The way a healthcare facility is designed and the materials and furniture chosen can impact infection control efforts, according to an article on the Health Facilities Management website.
Surface selection in healthcare facilities is a foundational issue, according to Linda Lybert, president of Healthcare Surface Consulting LLC and co-founder of the Healthcare Surfaces Summit.
“Most people think of surfaces as part of the design and construction process rather than part of an infection prevention and control program,” she said.
“When selecting materials, a lot of focus tends to be given to colors and textures. Although these aspects of a surface material are certainly important, there are many other surface properties that are critically important, yet are not thought about or given proper evaluation. After all, the most soothing color and texture is of little value to a surface that cannot be cleaned or disinfected properly.”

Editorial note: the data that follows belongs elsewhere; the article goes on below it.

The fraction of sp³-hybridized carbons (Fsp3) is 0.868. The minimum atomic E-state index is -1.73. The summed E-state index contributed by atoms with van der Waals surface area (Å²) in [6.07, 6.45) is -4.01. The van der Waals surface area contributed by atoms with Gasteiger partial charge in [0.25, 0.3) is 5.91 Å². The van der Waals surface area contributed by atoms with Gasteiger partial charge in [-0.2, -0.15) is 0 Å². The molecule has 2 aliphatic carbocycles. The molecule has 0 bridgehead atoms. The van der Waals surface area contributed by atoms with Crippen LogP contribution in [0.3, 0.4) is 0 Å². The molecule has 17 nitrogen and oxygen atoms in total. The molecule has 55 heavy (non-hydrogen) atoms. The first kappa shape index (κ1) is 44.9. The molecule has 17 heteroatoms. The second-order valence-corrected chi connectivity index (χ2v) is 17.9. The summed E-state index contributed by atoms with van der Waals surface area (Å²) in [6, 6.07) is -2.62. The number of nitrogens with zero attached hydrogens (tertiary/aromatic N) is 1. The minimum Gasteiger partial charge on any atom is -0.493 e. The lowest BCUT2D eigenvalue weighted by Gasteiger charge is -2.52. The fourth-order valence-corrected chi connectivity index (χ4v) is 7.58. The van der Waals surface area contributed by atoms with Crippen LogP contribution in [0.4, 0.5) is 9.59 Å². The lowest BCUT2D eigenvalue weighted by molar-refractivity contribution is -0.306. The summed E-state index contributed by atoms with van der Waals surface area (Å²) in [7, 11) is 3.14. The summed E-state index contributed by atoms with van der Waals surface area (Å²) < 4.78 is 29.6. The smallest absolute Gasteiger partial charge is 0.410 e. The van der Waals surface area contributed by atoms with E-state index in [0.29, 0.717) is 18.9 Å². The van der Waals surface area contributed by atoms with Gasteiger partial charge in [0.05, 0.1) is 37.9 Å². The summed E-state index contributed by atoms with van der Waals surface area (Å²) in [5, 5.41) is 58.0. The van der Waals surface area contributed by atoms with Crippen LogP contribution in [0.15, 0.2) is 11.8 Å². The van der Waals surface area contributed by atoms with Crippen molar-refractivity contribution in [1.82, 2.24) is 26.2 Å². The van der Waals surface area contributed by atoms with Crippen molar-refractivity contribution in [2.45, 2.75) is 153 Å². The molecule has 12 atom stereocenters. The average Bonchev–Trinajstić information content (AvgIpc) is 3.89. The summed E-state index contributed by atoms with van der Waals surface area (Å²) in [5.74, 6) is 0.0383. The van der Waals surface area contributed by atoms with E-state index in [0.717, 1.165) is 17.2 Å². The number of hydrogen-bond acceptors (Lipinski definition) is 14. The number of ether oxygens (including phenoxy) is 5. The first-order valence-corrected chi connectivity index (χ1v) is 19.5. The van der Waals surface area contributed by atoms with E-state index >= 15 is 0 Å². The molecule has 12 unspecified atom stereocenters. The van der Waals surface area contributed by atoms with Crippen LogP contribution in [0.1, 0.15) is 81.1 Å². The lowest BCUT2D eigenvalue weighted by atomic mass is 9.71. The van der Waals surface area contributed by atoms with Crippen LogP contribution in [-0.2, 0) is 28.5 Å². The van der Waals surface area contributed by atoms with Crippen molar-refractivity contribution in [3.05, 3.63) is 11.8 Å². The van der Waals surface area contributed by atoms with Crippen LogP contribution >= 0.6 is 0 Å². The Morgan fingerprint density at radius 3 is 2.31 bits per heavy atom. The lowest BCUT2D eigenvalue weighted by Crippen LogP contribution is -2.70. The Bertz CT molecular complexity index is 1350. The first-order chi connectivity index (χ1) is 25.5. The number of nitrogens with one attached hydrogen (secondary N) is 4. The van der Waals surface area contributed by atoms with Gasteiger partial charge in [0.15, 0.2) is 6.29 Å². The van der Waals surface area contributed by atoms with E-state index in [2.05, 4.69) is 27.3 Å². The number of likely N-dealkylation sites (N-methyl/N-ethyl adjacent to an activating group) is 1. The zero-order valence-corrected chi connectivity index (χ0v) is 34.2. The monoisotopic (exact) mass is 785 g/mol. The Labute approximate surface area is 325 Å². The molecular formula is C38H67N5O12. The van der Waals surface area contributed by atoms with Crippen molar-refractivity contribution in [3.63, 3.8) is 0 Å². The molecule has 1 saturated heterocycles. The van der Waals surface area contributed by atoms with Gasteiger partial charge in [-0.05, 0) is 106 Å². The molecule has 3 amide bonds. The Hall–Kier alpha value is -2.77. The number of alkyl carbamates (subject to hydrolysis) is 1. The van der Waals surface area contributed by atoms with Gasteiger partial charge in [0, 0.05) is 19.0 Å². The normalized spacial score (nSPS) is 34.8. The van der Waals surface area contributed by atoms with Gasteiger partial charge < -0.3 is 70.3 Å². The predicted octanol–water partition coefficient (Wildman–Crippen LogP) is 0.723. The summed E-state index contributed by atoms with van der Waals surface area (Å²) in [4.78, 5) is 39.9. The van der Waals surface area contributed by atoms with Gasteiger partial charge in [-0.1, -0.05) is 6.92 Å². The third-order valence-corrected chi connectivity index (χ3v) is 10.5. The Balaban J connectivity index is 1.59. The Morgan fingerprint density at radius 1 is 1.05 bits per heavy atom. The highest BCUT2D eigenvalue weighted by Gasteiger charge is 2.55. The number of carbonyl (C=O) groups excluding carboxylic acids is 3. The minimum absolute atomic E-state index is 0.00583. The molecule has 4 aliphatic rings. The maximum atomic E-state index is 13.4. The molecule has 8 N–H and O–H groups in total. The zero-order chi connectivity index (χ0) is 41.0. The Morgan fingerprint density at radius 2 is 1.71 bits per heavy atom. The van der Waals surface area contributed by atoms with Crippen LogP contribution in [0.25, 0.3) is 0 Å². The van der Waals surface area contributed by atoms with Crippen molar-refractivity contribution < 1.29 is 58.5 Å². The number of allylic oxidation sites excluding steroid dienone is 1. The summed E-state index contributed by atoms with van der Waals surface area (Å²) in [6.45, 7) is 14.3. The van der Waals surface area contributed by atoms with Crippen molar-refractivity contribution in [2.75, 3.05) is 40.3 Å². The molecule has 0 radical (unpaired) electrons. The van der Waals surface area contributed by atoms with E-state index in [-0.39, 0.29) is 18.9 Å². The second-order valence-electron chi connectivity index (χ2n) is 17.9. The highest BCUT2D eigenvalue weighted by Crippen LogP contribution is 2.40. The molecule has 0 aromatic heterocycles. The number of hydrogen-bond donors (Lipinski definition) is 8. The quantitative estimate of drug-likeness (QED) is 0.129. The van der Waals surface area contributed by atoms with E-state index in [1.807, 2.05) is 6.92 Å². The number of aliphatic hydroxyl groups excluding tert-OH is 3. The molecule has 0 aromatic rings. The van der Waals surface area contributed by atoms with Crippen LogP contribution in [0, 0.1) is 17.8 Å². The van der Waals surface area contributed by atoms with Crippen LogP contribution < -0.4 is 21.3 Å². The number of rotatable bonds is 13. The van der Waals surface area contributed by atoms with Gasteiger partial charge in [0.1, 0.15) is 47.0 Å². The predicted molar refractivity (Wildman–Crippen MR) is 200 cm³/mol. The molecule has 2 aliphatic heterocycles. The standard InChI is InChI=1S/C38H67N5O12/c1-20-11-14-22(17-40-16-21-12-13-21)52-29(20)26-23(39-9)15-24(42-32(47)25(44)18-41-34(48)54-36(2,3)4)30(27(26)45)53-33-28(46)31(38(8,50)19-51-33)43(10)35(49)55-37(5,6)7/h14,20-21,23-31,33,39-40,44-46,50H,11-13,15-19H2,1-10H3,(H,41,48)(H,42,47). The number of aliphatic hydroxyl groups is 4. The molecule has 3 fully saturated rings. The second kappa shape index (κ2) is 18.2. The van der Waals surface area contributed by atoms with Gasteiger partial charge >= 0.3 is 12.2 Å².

For instance, it’s important that design teams select surfaces that are easily wiped down by facility staff. Wood, for example, typically is not ideal in high-risk spaces. It tends to be porous and its finishes can quickly be stripped away with repetitive cleanings. It’ll work for low-traffic areas like administrative offices, but not so much for patient rooms, according to a blog by Todd Imming, Chief Marketing Officer for The Korte Company.
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